Many different classes of drugs can produce hallucinations when given in toxic doses (e.g. the anticholinergics, such as atropine and scopolamine), but such symptoms are generally associated with confusion and lack of sensory clarity. As such, hallucinations are a component of a toxic psychosis.
True hallucinogens, also called psychedelics or psychotomimetics, produce their effects without causing changes in the level of consciousness. Such effects are usually associated with a heightened sensory awareness but a diminished control of the incoming sensory impressions. Thus the individual frequently finds it impossible to differentiate between one sensory impression and another, thereby leading to a feeling of being ''in union with mankind or the universe'', a chemically induced equivalent of a religious experience.
The drugs usually included among the hallucinogens are of the indolealk-ylamine type (like lysergic acid diethylamide, LSD), the phenylethylamine (mescaline-like) or phenylisopropranolamine (amphetamine-like) types. Figure 15.6 gives the structures of some of the more common hallucinogens.
Another method of classification has been based on such criteria as their subjective effects, the neurophysiological changes they produce, and their ability to cause cross-tolerance with members of the same or different chemical series. This has led to the classification into:
1. LSD-like (e.g. LSD, psilocybin and psilocin).
2. Dimethoxyamphetamine (DMA), dimethoxymethylamphetamine (DOM), dimethyltryptamine (DMT) and related drugs.
3. Drugs which lack the effects of LSD but which are hallucinogenic, such as the cannabinoids (e.g. delta-9-tetrahydrocannabinol from cannabis), bufotenin and phencyclidine.
LSD was discovered accidentally by the Swiss chemist Hofmann in 1943 while he was trying to prepare oxytocin derivatives related to the ergot alkaloids. The profound visual hallucinations which LSD produced suggested that an understanding of the mechanism of action of such drugs may give some insight into the basis of psychotic disorders. Although drugs like LSD have had no lasting clinical application, they have been used illicitly for over two decades. However, while the illicit use of LSD has declined, particularly in the US, a resurgence of its use has occurred in the UK recently with the arrival of the ''acid house'' culture.
Research into the action of the hallucinogens has largely concentrated on the serotonergic system, following the seminal hypothesis of Woolley and Shaw (1954) that LSD blocked 5-HT receptors in the brain. It was subsequently found that the firing rate of dorsal raphe neurons was specifically attenuated by low doses of LSD applied systemically or micro-iontophoretically. It is now known that such drugs stimulate the presynaptic 5-HT receptors, thereby inhibiting the firing of the raphe neurons; similar effects can be produced by applying 5-HT. The net result is a decreased activity of 5-HT terminals in the forebrain. It would appear that the hallucinogens produce their effects by activating 5-HT2-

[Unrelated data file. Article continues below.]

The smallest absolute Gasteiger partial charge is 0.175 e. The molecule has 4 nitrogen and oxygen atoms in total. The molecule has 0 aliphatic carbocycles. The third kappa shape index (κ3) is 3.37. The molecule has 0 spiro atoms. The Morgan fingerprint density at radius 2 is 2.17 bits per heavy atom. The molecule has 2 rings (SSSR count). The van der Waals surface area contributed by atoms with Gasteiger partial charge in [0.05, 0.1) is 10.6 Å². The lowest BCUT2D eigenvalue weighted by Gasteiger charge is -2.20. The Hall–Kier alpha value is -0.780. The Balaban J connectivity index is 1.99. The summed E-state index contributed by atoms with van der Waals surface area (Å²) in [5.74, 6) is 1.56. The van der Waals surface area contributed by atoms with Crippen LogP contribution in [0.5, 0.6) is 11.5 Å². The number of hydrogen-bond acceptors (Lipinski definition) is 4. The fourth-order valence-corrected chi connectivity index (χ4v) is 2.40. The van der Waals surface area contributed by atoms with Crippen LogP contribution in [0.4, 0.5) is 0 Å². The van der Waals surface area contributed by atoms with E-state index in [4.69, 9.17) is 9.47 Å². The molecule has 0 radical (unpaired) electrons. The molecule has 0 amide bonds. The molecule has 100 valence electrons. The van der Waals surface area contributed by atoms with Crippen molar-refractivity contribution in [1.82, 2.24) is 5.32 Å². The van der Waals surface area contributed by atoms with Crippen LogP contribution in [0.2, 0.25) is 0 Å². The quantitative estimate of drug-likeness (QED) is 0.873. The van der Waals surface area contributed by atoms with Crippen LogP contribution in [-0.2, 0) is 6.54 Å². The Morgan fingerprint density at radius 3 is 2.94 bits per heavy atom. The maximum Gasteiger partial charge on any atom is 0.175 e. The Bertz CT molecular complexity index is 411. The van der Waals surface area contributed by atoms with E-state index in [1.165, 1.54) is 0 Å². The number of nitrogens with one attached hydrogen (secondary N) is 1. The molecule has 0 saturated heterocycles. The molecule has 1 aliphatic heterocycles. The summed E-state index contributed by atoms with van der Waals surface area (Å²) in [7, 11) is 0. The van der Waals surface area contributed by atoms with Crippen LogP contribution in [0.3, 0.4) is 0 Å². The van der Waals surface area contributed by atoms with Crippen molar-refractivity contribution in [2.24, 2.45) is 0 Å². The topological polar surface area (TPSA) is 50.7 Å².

type receptors, effects which can be selectively blocked by the specific antagonist ritanserin. Most hallucinogens can also affect the activity of the locus coeruleus, again via the 5-HT2 receptors located on the noradrenergic cell bodies. These receptors are linked to the phosphatidyl inositol second messenger system, and it has been observed that drugs like LSD have an effect on this system more like a partial than a full agonist. The rapid development of tolerance to the hallucinogenic effects of LSD-like drugs has been related to the rapid desensitization of these receptors.
Doses of 20-50 p.g LSD in the normal adult can produce pronounced effects on the brain, with negligible changes in peripheral organs. Higher doses produce such peripheral sympathomimetic effects as pupillary dilatation, tachycardia, hypertension, hyper-reflexia, tremor, nausea, piloerection and hyperthermia. With slightly higher doses, the euphoriant effects tend to predominate initially, closely followed by visual hallucinations and peripheral changes after two or three hours; auditory hallucinations are rare.
The term "synaesthesia" refers to the phenomenon whereby sensory modalities overlap, so that music is ''seen'' and colours ''heard''. This loss of sensory boundaries can be highly disturbing, and can lead to severe anxiety and even panic. At this stage, mood is often labile. After 4 or 5 hours, should the effects of a ''bad trip'' not occur, the individual may become detached in thinking and behaviour. Doses of LSD in the range 1-16 p.g/kg are associated with an accentuation of all these effects, which may last for 12 hours; the half-life of the drug is 3 hours. There is no evidence of long-term personality changes.
The pattern of effects of other hallucinogens is somewhat similar to that of LSD, but most of these drugs are less potent and often must be inhaled or injected because of their poor oral absorption. With the hallucinogenic amphetamines, such as DOM, low doses produce mild euphoria with hallucinations and enhanced self-awareness, while higher doses have LSDlike effects. These changes can be effectively blocked by selective 5-HT antagonists, suggesting that all hallucinogens act via a common serotonergic pathway.
Tolerance to the effects of LSD can occur after only three or four daily doses, presumably because of desensitization of the 5-HT2 receptors; the cardiovascular system shows a much slower development of tolerance.
Cross-tolerance occurs between LSD, mescaline and psilocybin, but not between this group and the amphetamine type of hallucinogens. This
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